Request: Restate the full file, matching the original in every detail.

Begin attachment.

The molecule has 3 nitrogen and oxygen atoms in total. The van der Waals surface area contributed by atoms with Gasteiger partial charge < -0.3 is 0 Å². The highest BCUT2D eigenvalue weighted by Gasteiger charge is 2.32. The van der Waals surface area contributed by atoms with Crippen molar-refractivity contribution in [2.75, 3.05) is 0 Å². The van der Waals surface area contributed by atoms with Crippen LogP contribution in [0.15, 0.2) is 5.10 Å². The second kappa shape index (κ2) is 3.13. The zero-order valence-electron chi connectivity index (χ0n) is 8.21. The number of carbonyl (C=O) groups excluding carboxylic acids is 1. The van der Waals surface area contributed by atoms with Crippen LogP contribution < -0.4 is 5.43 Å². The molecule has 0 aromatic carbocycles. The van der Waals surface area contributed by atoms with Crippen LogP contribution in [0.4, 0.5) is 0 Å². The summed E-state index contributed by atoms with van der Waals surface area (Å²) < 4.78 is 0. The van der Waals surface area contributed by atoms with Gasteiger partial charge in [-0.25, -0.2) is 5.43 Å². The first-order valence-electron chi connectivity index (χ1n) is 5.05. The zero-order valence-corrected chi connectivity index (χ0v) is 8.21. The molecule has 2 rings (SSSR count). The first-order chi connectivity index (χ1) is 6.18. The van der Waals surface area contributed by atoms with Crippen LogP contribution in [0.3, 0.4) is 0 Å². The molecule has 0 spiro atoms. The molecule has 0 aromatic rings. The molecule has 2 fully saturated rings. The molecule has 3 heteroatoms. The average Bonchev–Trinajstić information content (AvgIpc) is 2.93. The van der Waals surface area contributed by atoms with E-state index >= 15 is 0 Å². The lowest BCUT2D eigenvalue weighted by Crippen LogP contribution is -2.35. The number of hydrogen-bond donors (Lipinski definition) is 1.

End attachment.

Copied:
The molecule has 3 nitrogen and oxygen atoms in total. The van der Waals surface area contributed by atoms with Gasteiger partial charge < -0.3 is 0 Å². The highest BCUT2D eigenvalue weighted by Gasteiger charge is 2.32. The van der Waals surface area contributed by atoms with Crippen molar-refractivity contribution in [2.75, 3.05) is 0 Å². The van der Waals surface area contributed by atoms with Crippen LogP contribution in [0.15, 0.2) is 5.10 Å². The second kappa shape index (κ2) is 3.13. The zero-order valence-electron chi connectivity index (χ0n) is 8.21. The number of carbonyl (C=O) groups excluding carboxylic acids is 1. The van der Waals surface area contributed by atoms with Crippen LogP contribution < -0.4 is 5.43 Å². The molecule has 0 aromatic carbocycles. The van der Waals surface area contributed by atoms with Crippen LogP contribution in [0.4, 0.5) is 0 Å². The summed E-state index contributed by atoms with van der Waals surface area (Å²) < 4.78 is 0. The van der Waals surface area contributed by atoms with Gasteiger partial charge in [-0.25, -0.2) is 5.43 Å². The first-order valence-electron chi connectivity index (χ1n) is 5.05. The zero-order valence-corrected chi connectivity index (χ0v) is 8.21. The molecule has 2 rings (SSSR count). The first-order chi connectivity index (χ1) is 6.18. The van der Waals surface area contributed by atoms with Crippen LogP contribution in [0.3, 0.4) is 0 Å². The molecule has 0 spiro atoms. The molecule has 0 aromatic rings. The molecule has 2 fully saturated rings. The molecule has 3 heteroatoms. The average Bonchev–Trinajstić information content (AvgIpc) is 2.93. The van der Waals surface area contributed by atoms with E-state index >= 15 is 0 Å². The lowest BCUT2D eigenvalue weighted by Crippen LogP contribution is -2.35. The number of hydrogen-bond donors (Lipinski definition) is 1.